Aftershock: The Next Economy and America's Future

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Vintage Books, 2011 - Business & Economics - 174 pages
3 Reviews
A brilliant new reading of the economic crisis—and a plan for dealing with the challenge of its aftermath—by one of our most trenchant and informed experts.

When the nation’s economy foundered in 2008, blame was directed almost universally at Wall Street. But Robert B. Reich suggests a different reason for the meltdown, and for a perilous road ahead. He argues that the real problem is structural: it lies in the increasing concentration of income and wealth at the top, and in a middle class that has had to go deeply into debt to maintain a decent standard of living.

Persuasively and straightforwardly, Reich reveals how precarious our situation still is. The last time in American history when wealth was so highly concentrated at the top—indeed, when the top 1 percent of the population was paid 23 percent of the nation’s income—was in 1928, just before the Great Depression. Such a disparity leads to ever greater booms followed by ever deeper busts.

Reich’s thoughtful and detailed account of where we are headed over the next decades reveals the essential truth about our economy that is driving our politics and shaping our future. With keen insight, he shows us how the middle class lacks enough purchasing power to buy what the economy can produce and has adopted coping mechanisms that have a negative impact on their quality of life; how the rich use their increasing wealth to speculate; and how an angrier politics emerges as more Americans conclude that the game is rigged for the benefit of a few. Unless this trend is reversed, the Great Recession will only be repeated.

Reich’s assessment of what must be done to reverse course and ensure that prosperity is widely shared represents the path to a necessary and long-overdue transformation. Aftershock is a practical, humane, and much-needed blueprint for both restoring America’s economy and rebuilding our society.

From the Hardcover edition.

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Albeit a factual and interesting dialogue, it fails to address two core questions: 1) "So what"!? And, as Kerr and Rosow argued some 33 years earlier in their book, "Work in America: The Decade Ahead", in the aftermath of America's tumultuous 1960s, 2) "Who's should be targeted/trained to lead America decades ahead"? Clearly, chance has worked in our favor.... Since few would ague that the culture, nature, class and venue of work globally has changed, here's a poignant question for scholars, practitioners and researchers to consider:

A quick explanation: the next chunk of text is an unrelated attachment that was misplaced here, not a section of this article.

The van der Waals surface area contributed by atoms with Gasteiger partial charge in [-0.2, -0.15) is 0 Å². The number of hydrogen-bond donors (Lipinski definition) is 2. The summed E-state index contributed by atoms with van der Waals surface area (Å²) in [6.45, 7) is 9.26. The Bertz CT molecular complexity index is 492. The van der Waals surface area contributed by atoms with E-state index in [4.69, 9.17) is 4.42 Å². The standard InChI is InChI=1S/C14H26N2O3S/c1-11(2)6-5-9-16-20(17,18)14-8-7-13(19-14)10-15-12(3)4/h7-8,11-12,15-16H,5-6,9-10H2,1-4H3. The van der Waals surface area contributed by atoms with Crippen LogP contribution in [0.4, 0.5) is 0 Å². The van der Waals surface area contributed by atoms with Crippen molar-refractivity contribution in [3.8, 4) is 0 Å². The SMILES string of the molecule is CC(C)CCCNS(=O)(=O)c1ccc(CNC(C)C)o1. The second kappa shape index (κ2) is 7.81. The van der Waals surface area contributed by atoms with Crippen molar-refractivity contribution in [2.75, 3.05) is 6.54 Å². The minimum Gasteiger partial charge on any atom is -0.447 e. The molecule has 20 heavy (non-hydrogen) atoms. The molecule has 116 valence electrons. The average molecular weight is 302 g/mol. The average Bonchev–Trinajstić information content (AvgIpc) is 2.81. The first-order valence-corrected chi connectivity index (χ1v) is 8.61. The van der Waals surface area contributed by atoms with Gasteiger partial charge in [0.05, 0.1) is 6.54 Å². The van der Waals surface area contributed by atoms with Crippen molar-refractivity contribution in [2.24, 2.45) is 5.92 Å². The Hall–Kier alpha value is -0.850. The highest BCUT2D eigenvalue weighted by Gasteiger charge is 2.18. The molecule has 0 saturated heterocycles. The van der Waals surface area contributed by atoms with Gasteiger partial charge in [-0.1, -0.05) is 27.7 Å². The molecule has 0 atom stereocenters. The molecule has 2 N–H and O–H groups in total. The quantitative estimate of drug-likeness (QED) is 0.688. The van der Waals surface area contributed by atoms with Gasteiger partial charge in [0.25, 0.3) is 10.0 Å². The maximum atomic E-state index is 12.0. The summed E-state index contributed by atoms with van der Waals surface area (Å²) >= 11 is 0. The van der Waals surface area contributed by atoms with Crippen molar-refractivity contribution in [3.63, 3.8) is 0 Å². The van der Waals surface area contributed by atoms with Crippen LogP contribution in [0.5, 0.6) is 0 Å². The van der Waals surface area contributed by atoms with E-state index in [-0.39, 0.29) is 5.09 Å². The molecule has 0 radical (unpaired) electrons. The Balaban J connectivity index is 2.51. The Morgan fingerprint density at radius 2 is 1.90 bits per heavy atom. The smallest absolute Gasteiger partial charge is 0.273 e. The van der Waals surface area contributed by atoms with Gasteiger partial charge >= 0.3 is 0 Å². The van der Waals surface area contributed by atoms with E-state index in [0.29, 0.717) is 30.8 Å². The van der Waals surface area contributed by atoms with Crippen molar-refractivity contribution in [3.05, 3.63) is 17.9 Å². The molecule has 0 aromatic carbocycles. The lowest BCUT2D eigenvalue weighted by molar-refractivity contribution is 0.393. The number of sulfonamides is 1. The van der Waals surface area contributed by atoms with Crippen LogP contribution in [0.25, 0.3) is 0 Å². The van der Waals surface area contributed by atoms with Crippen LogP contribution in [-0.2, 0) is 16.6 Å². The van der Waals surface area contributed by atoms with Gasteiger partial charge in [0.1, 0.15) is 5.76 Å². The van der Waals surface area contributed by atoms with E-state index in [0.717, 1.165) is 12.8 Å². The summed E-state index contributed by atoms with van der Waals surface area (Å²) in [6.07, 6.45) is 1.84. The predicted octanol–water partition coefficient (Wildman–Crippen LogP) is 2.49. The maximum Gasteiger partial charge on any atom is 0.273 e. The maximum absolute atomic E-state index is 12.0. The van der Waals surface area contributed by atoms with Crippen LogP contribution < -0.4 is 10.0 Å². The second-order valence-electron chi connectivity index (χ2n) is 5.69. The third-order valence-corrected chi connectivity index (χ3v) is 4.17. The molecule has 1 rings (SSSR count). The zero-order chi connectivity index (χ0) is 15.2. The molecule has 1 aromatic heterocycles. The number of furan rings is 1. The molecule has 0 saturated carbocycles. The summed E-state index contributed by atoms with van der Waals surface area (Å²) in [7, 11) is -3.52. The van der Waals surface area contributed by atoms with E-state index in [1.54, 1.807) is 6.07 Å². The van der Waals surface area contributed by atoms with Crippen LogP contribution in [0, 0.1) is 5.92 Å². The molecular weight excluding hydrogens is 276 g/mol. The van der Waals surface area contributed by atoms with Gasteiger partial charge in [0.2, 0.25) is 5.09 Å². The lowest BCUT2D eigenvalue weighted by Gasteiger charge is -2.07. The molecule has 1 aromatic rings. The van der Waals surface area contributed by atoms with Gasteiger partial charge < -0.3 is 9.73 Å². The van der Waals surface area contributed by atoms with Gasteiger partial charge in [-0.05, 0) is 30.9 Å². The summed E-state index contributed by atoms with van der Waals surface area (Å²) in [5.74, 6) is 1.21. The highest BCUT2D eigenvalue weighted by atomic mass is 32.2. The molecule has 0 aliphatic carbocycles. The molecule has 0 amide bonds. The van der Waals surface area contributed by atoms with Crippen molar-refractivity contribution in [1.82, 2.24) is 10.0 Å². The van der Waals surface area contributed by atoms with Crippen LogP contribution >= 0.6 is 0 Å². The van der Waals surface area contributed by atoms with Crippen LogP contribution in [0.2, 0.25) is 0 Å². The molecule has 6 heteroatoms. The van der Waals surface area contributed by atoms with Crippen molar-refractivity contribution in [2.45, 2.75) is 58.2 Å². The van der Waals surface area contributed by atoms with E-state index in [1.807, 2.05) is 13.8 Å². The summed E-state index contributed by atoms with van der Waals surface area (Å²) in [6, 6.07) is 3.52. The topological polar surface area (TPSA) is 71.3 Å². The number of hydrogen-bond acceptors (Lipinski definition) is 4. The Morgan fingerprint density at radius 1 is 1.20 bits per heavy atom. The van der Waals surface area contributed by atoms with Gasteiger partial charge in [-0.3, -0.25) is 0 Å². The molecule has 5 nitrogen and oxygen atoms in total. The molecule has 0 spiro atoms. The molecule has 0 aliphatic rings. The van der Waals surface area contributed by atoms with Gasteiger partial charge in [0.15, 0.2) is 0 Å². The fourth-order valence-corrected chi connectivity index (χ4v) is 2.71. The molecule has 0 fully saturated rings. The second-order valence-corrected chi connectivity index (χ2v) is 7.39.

"Given global competition, scarcity and the overt necessity driving world leaders backwards to protect and/or preserve their own indigenous economies, what can--or should--American institutions, namely, education, work, social, etc., be doing to underscore and prepare future generations for leadership roles in local, state, federal, private and global marketplaces?" A 'bit of food-4-thought'...:-)
RA <>

A great author

User Review  - aimsfirst -

Thank you for AfterShock Dr Reich. Read full review


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About the author (2011)

Robert B. Reich is Chancellor’s Professor of Public Policy at the Richard and Rhoda Goldman School of Public Policy at the University of California, Berkeley. He has served in three national administrations, most recently as secretary of labor under President Bill Clinton. He has written twelve books, including The Work of Nations, which has been translated into twenty-two languages, and the best seller Supercapitalism. His articles have appeared in The New Yorker, The Atlantic, The New York Times, The Washington Post, and The Wall Street Journal. He is also cofounding editor of The American Prospect magazine and provides weekly commentaries on public radio’s Marketplace. He lives in Berkeley and blogs at

From the Hardcover edition.

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